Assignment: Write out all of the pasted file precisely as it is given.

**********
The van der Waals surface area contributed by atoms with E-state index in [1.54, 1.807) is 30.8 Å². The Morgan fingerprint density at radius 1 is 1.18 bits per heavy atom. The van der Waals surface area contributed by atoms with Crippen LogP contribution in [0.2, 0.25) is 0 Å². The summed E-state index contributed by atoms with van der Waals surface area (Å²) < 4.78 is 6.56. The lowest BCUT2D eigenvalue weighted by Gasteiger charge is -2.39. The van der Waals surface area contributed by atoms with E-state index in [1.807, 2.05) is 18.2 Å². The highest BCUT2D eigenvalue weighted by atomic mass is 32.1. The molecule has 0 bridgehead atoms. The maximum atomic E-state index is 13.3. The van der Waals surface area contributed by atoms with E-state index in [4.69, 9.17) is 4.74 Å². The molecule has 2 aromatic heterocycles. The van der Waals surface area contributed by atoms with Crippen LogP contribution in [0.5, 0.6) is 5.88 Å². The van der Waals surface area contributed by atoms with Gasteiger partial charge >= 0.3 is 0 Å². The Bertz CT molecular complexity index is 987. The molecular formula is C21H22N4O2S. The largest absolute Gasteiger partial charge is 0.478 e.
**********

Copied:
The van der Waals surface area contributed by atoms with E-state index in [1.54, 1.807) is 30.8 Å². The Morgan fingerprint density at radius 1 is 1.18 bits per heavy atom. The van der Waals surface area contributed by atoms with Crippen LogP contribution in [0.2, 0.25) is 0 Å². The summed E-state index contributed by atoms with van der Waals surface area (Å²) < 4.78 is 6.56. The lowest BCUT2D eigenvalue weighted by Gasteiger charge is -2.39. The van der Waals surface area contributed by atoms with E-state index in [1.807, 2.05) is 18.2 Å². The highest BCUT2D eigenvalue weighted by atomic mass is 32.1. The molecule has 0 bridgehead atoms. The maximum atomic E-state index is 13.3. The van der Waals surface area contributed by atoms with E-state index in [4.69, 9.17) is 4.74 Å². The molecule has 2 aromatic heterocycles. The van der Waals surface area contributed by atoms with Crippen LogP contribution in [0.5, 0.6) is 5.88 Å². The van der Waals surface area contributed by atoms with Gasteiger partial charge >= 0.3 is 0 Å². The Bertz CT molecular complexity index is 987. The molecular formula is C21H22N4O2S. The largest absolute Gasteiger partial charge is 0.478 e.